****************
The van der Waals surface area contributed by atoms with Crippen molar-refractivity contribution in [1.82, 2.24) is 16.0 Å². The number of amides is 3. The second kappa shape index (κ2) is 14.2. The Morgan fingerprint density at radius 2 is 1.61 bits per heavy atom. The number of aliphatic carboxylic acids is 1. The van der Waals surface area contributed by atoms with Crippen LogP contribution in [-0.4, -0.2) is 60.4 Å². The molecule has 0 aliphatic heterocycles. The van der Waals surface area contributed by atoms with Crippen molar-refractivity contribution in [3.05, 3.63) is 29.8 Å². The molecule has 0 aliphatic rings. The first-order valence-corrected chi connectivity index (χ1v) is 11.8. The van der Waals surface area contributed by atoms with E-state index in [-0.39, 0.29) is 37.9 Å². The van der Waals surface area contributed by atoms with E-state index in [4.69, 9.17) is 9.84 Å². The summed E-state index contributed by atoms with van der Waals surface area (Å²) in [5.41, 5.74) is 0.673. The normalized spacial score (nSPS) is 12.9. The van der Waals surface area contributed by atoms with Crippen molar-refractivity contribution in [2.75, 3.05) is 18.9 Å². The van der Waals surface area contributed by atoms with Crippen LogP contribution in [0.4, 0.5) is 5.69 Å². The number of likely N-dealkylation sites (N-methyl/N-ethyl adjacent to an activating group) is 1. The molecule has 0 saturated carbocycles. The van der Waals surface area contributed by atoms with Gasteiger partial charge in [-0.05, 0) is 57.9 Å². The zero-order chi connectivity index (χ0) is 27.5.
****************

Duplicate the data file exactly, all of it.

The van der Waals surface area contributed by atoms with Crippen molar-refractivity contribution in [1.82, 2.24) is 16.0 Å². The number of amides is 3. The second kappa shape index (κ2) is 14.2. The Morgan fingerprint density at radius 2 is 1.61 bits per heavy atom. The number of aliphatic carboxylic acids is 1. The van der Waals surface area contributed by atoms with Crippen LogP contribution in [-0.4, -0.2) is 60.4 Å². The molecule has 0 aliphatic heterocycles. The van der Waals surface area contributed by atoms with Crippen molar-refractivity contribution in [3.05, 3.63) is 29.8 Å². The molecule has 0 aliphatic rings. The first-order valence-corrected chi connectivity index (χ1v) is 11.8. The van der Waals surface area contributed by atoms with E-state index in [-0.39, 0.29) is 37.9 Å². The van der Waals surface area contributed by atoms with E-state index in [4.69, 9.17) is 9.84 Å². The summed E-state index contributed by atoms with van der Waals surface area (Å²) in [5.41, 5.74) is 0.673. The normalized spacial score (nSPS) is 12.9. The van der Waals surface area contributed by atoms with Crippen molar-refractivity contribution in [2.75, 3.05) is 18.9 Å². The van der Waals surface area contributed by atoms with Crippen LogP contribution in [0.4, 0.5) is 5.69 Å². The number of likely N-dealkylation sites (N-methyl/N-ethyl adjacent to an activating group) is 1. The molecule has 0 saturated carbocycles. The van der Waals surface area contributed by atoms with Gasteiger partial charge in [-0.05, 0) is 57.9 Å². The zero-order chi connectivity index (χ0) is 27.5.